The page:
An exploration of the relationships between cultural background and music preference in a diverse elementary orchestra class.

UNCG Author/Contributor (non-UNCG co-authors, if there are any, appear on document)
Rebecca B. MacLeod, Associate Professor (Creator)
Constance McKoy, Professor (Creator)
The University of North Carolina at Greensboro (UNCG )
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Abstract: The purpose of this research was to investigate the music performing and learning mode preferences of fourth- and fifth-grade elementary students who were enrolled in an elective orchestra class in a culturally diverse elementary school. We were interested in exploring whether students’ self identified race or ethnicity influenced the songs that they preferred learning on their string instruments and whether they preferred learning “by ear” or by reading music notation. Thirteen fourth-grade and 14 fifth-grade students (N = 27) participated in the study. During a nine-week period, they studied one song each associated with the African American and Mexican American culture, and one song from the standard Western European classical repertoire for orchestra. There was an overall trend for students to prefer music from a culture other than their own. Participants were nearly evenly divided in their preference to learn the songs by reading notation or “by ear.”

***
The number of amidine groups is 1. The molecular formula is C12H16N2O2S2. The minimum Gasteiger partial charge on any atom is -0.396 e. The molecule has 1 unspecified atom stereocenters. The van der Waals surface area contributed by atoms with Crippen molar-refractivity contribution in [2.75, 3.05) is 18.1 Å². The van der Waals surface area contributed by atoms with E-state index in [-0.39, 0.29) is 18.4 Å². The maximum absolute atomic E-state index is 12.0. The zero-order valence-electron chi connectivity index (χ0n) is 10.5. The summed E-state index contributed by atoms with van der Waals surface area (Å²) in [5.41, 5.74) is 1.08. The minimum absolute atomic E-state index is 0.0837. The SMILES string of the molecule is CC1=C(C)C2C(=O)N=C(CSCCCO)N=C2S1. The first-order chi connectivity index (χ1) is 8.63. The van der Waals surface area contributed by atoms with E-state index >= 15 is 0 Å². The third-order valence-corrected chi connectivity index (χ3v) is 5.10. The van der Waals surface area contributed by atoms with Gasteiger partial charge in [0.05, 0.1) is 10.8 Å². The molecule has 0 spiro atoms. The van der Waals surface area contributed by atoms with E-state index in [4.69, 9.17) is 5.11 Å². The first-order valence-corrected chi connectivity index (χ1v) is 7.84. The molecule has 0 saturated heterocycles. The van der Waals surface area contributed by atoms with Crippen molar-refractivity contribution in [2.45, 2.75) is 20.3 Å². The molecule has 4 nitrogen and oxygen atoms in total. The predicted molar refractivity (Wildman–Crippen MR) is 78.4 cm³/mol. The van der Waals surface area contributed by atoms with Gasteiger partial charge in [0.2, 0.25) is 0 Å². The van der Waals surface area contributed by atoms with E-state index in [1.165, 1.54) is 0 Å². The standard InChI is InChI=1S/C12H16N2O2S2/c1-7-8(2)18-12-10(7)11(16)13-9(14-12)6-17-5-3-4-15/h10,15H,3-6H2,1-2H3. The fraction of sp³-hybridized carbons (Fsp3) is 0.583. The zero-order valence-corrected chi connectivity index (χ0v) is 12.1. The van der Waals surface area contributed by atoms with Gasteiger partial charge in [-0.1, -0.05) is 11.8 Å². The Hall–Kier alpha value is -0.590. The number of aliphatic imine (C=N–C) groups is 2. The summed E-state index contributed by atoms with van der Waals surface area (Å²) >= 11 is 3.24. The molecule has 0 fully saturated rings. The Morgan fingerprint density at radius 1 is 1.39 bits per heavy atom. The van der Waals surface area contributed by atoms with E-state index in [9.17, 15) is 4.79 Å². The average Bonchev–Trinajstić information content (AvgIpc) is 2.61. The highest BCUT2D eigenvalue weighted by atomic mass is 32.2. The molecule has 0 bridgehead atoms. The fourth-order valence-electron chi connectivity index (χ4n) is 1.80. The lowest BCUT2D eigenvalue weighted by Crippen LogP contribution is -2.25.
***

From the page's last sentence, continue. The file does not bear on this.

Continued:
Additional Information

Language: English
Date: 2012
culturally responsive teaching, rote learning, music reading, elementary school , string music education, music education

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